Raglan group ready for seabed round two
The cold night breathes into the dimly lit Raglan Bowling Club, where locals have their hands wrapped around cups of tea.
One woman, with a Rastafarian beanie and seashells embedded in her dreadlocks, has jandals on. It's about three degrees outside.
Another woman is wrapped in a grey coat with peace signs on the sleeves. Next to her sits an artist in purple polar-fleece pants.
No, this is not a group of hippies.
This is a group which fought a two-year battle against ironsands mining giant Trans-Tasman Resources' (TTR) application to mine the South Taranaki Bight - and won.
"We won" was the constant undertone at the Kiwis Against Seabed Mining (KASM) annual general meeting this week.
Chairman Phil McCabe reminded the small but keen group of seabed guardians of KASM's "big year with an even bigger outcome".
"It was an outcome many said was impossible - but it wasn't."
And now they're off to battle again. Since TTR appealed the Environmental Protection Authority's decision, KASM will spend the next six months preparing to face the New Zealand-based mining company again in court.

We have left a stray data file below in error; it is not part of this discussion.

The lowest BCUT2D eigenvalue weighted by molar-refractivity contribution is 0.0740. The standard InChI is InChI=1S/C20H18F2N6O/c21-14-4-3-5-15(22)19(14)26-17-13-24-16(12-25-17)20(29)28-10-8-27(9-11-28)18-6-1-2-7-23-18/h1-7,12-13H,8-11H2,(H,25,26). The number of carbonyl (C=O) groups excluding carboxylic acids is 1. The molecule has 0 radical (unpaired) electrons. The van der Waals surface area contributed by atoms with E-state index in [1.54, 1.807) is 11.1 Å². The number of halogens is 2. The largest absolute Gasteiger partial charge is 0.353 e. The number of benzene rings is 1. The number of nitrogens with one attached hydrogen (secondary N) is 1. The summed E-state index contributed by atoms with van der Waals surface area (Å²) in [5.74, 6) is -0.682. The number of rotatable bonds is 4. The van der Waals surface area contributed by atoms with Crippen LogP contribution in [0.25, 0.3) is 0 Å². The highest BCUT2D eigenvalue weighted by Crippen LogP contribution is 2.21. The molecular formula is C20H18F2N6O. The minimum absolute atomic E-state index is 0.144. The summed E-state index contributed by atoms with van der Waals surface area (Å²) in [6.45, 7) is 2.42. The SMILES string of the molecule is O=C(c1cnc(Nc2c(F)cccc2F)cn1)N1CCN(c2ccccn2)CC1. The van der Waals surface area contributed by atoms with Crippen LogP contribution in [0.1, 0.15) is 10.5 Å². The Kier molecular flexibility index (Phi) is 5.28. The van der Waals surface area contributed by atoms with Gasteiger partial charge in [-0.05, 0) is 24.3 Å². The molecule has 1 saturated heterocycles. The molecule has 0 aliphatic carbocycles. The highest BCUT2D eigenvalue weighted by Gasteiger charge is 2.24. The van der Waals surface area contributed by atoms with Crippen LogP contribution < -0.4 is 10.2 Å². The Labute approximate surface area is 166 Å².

"Last week we formally informed the High Court we will join with EPA and defend their decision against TTR's appeal," McCabe said.
"The EPA made the right decision and it's got to be upheld and we will do everything we can to do that."
The decision-making committee's ruling could be appealed against only on points of law but reasons behind their stance have not been disclosed.
The first appeal cost KASM about $30,000 over the two years, all of which was donated by the public through various fundraising events.
This time around KASM is looking to fundraise $40,000 to fight the appeal.
Chris Wilkes, Taranaki KASM co-ordinator, said he'd observed people were fundamentally opposed to seabed mining.
The EPA-appointed decision-making committee received more than 4800 submissions with more than 4600 opposed to the application.
"While things like 1080 split the community, seabed mining had the community behind it [in opposition]."
KASM may have the community, but McCabe said government support was evasive.
An application to Environment Minister Amy Adams for $40,000 so KASM could effectively engage in the process was denied. Around the same time, Science and Innovation Minister Steven Joyce said government would grant the Trans-Tasman Resources $15m for three years, plus the option of a two-year extension if their application was granted.
"It's clear the government is doing everything they can to enable seabed mining, but clearly they backed the wrong horse," McCabe said.
KASM has changed the way the community responds to seabed mining, said McCabe. "I believe we have created a community of concern that stretches along the length of the west coast and into middle New Zealand."